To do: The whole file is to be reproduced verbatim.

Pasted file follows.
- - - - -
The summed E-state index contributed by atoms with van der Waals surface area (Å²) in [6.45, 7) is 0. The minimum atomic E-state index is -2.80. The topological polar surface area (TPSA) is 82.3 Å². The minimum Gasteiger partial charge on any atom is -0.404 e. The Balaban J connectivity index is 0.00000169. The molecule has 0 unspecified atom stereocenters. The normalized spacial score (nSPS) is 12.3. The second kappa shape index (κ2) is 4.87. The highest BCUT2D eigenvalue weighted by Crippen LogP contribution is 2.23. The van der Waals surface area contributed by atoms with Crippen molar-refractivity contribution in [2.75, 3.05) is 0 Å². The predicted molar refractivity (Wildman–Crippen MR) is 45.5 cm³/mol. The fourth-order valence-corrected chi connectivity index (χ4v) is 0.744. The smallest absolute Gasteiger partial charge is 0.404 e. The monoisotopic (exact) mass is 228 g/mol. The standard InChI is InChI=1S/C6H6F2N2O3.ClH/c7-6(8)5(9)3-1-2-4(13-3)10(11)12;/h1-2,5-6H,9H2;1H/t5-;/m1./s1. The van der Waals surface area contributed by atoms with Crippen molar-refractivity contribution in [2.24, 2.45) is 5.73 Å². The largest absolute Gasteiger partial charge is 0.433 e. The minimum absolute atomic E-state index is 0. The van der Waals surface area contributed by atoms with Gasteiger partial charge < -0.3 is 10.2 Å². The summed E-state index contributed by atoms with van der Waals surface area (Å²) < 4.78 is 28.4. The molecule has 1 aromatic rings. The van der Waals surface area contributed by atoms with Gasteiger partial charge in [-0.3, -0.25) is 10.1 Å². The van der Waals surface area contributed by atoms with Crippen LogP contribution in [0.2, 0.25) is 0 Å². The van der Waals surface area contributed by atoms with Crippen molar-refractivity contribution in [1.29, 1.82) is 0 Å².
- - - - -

The summed E-state index contributed by atoms with van der Waals surface area (Å²) in [6.45, 7) is 0. The minimum atomic E-state index is -2.80. The topological polar surface area (TPSA) is 82.3 Å². The minimum Gasteiger partial charge on any atom is -0.404 e. The Balaban J connectivity index is 0.00000169. The molecule has 0 unspecified atom stereocenters. The normalized spacial score (nSPS) is 12.3. The second kappa shape index (κ2) is 4.87. The highest BCUT2D eigenvalue weighted by Crippen LogP contribution is 2.23. The van der Waals surface area contributed by atoms with Crippen molar-refractivity contribution in [2.75, 3.05) is 0 Å². The predicted molar refractivity (Wildman–Crippen MR) is 45.5 cm³/mol. The fourth-order valence-corrected chi connectivity index (χ4v) is 0.744. The smallest absolute Gasteiger partial charge is 0.404 e. The monoisotopic (exact) mass is 228 g/mol. The standard InChI is InChI=1S/C6H6F2N2O3.ClH/c7-6(8)5(9)3-1-2-4(13-3)10(11)12;/h1-2,5-6H,9H2;1H/t5-;/m1./s1. The van der Waals surface area contributed by atoms with Crippen molar-refractivity contribution in [2.24, 2.45) is 5.73 Å². The largest absolute Gasteiger partial charge is 0.433 e. The minimum absolute atomic E-state index is 0. The van der Waals surface area contributed by atoms with Gasteiger partial charge < -0.3 is 10.2 Å². The summed E-state index contributed by atoms with van der Waals surface area (Å²) < 4.78 is 28.4. The molecule has 1 aromatic rings. The van der Waals surface area contributed by atoms with Gasteiger partial charge in [-0.3, -0.25) is 10.1 Å². The van der Waals surface area contributed by atoms with Crippen LogP contribution in [0.2, 0.25) is 0 Å². The van der Waals surface area contributed by atoms with Crippen molar-refractivity contribution in [1.29, 1.82) is 0 Å².